If your idea of glace (candied) fruits are supermarket pots of mixed peel, dyed red Maraschino cherries and lurid green shards of angelica, then think again. THESE are what proper glace fruits look like. It’s a method of preserving fruit that apparently dates back to ancient Mesopotamia. Fruit and or peel are heated in a thick sugar syrup. This absorbs the moisture from the fruit, preserving it in a process that can take up to a month.
Wikipedia sums it up better than I ever could:
“The ancient Romans preserved even fish by soaking it in honey. However, the real precursors of modern candying were the Arabs, who served candied citrus and roses at the important moments of their banquets. With the Arab domination of parts of southern Europe, the candied fruit made its way to the West. The first documents that demonstrate the use of candied fruit in Europe date back to the sixteenth century. At that time, the candied fruits were treated like spices. In Italy, they become a key ingredient of some of the most famous sweets of its culinary tradition: among these, the Milanese Panettone and the Cassata Siciliana.”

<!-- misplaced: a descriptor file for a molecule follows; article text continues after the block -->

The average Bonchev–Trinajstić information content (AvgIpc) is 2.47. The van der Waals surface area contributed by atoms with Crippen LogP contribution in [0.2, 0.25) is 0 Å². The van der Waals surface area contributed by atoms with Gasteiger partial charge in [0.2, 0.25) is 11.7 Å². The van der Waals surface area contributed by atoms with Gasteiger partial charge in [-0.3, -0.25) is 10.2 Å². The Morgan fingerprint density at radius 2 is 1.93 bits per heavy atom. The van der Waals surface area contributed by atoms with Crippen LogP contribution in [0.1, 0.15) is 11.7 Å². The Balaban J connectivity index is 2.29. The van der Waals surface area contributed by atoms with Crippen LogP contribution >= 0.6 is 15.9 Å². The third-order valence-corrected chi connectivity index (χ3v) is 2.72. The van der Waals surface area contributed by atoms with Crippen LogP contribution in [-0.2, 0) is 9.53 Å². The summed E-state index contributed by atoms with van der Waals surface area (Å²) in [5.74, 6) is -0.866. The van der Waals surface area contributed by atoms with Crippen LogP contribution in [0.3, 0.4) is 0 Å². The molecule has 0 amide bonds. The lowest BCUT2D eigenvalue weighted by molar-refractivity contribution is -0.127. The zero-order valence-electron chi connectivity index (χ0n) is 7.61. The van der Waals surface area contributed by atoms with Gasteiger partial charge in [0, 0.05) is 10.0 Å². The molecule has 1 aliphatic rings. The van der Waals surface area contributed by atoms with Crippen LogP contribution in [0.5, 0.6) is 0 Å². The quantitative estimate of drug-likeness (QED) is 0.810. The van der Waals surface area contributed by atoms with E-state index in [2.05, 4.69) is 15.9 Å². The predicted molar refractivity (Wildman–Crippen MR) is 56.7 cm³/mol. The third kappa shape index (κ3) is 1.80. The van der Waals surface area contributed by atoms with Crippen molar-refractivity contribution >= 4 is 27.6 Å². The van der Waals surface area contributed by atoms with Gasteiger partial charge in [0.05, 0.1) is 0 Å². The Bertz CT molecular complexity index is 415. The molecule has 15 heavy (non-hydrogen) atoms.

So, if you are planning on making your own Christmas cake this year, think about buying some real glace fruit and chopping your own, rather buying ready chopped mixed peel in the supermarket. Your tastebuds will thank you for it.
And if you are ever in Barcelina, do pop along to the Boqueria market off the Ramblas to buy some. It makes a smashing present.